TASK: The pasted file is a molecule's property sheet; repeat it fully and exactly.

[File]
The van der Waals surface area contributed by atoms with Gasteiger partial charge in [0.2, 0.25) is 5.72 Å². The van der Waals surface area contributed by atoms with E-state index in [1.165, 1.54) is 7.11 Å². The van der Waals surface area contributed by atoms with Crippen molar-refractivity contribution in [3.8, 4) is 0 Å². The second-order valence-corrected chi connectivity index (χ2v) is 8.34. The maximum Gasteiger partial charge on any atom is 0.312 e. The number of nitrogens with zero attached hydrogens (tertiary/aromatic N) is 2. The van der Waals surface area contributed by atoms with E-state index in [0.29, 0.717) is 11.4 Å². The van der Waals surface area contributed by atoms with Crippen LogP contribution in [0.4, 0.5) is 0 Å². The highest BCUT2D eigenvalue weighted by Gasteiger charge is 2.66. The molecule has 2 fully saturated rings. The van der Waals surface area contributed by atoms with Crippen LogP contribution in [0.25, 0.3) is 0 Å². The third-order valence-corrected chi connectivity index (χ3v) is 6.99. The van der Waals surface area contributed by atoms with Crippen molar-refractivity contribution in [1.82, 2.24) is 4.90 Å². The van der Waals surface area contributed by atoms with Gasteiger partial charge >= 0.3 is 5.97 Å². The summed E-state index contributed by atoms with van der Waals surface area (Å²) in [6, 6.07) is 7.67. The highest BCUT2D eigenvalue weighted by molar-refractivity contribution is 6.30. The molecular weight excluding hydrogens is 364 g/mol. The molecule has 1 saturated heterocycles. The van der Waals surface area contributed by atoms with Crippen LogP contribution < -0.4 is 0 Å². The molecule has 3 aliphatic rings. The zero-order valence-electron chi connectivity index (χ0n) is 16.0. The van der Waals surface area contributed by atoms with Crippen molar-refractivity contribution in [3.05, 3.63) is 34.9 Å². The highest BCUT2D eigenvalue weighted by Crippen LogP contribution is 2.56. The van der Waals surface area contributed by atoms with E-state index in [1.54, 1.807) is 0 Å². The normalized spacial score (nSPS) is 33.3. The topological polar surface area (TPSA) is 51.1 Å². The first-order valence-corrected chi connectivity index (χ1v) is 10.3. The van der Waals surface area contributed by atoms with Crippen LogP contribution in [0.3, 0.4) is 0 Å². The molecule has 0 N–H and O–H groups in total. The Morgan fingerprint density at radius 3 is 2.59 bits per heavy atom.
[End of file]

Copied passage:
The van der Waals surface area contributed by atoms with Gasteiger partial charge in [0.2, 0.25) is 5.72 Å². The van der Waals surface area contributed by atoms with E-state index in [1.165, 1.54) is 7.11 Å². The van der Waals surface area contributed by atoms with Crippen molar-refractivity contribution in [3.8, 4) is 0 Å². The second-order valence-corrected chi connectivity index (χ2v) is 8.34. The maximum Gasteiger partial charge on any atom is 0.312 e. The number of nitrogens with zero attached hydrogens (tertiary/aromatic N) is 2. The van der Waals surface area contributed by atoms with E-state index in [0.29, 0.717) is 11.4 Å². The van der Waals surface area contributed by atoms with Crippen LogP contribution in [0.4, 0.5) is 0 Å². The highest BCUT2D eigenvalue weighted by Gasteiger charge is 2.66. The molecule has 2 fully saturated rings. The van der Waals surface area contributed by atoms with Crippen LogP contribution in [0.25, 0.3) is 0 Å². The third-order valence-corrected chi connectivity index (χ3v) is 6.99. The van der Waals surface area contributed by atoms with Crippen molar-refractivity contribution in [1.82, 2.24) is 4.90 Å². The van der Waals surface area contributed by atoms with Gasteiger partial charge >= 0.3 is 5.97 Å². The summed E-state index contributed by atoms with van der Waals surface area (Å²) in [6, 6.07) is 7.67. The highest BCUT2D eigenvalue weighted by molar-refractivity contribution is 6.30. The molecular weight excluding hydrogens is 364 g/mol. The molecule has 1 saturated heterocycles. The van der Waals surface area contributed by atoms with Crippen LogP contribution < -0.4 is 0 Å². The molecule has 3 aliphatic rings. The zero-order valence-electron chi connectivity index (χ0n) is 16.0. The van der Waals surface area contributed by atoms with Crippen molar-refractivity contribution in [3.05, 3.63) is 34.9 Å². The highest BCUT2D eigenvalue weighted by Crippen LogP contribution is 2.56. The van der Waals surface area contributed by atoms with E-state index in [1.54, 1.807) is 0 Å². The normalized spacial score (nSPS) is 33.3. The topological polar surface area (TPSA) is 51.1 Å². The first-order valence-corrected chi connectivity index (χ1v) is 10.3. The van der Waals surface area contributed by atoms with Crippen LogP contribution in [0.3, 0.4) is 0 Å². The molecule has 0 N–H and O–H groups in total. The Morgan fingerprint density at radius 3 is 2.59 bits per heavy atom.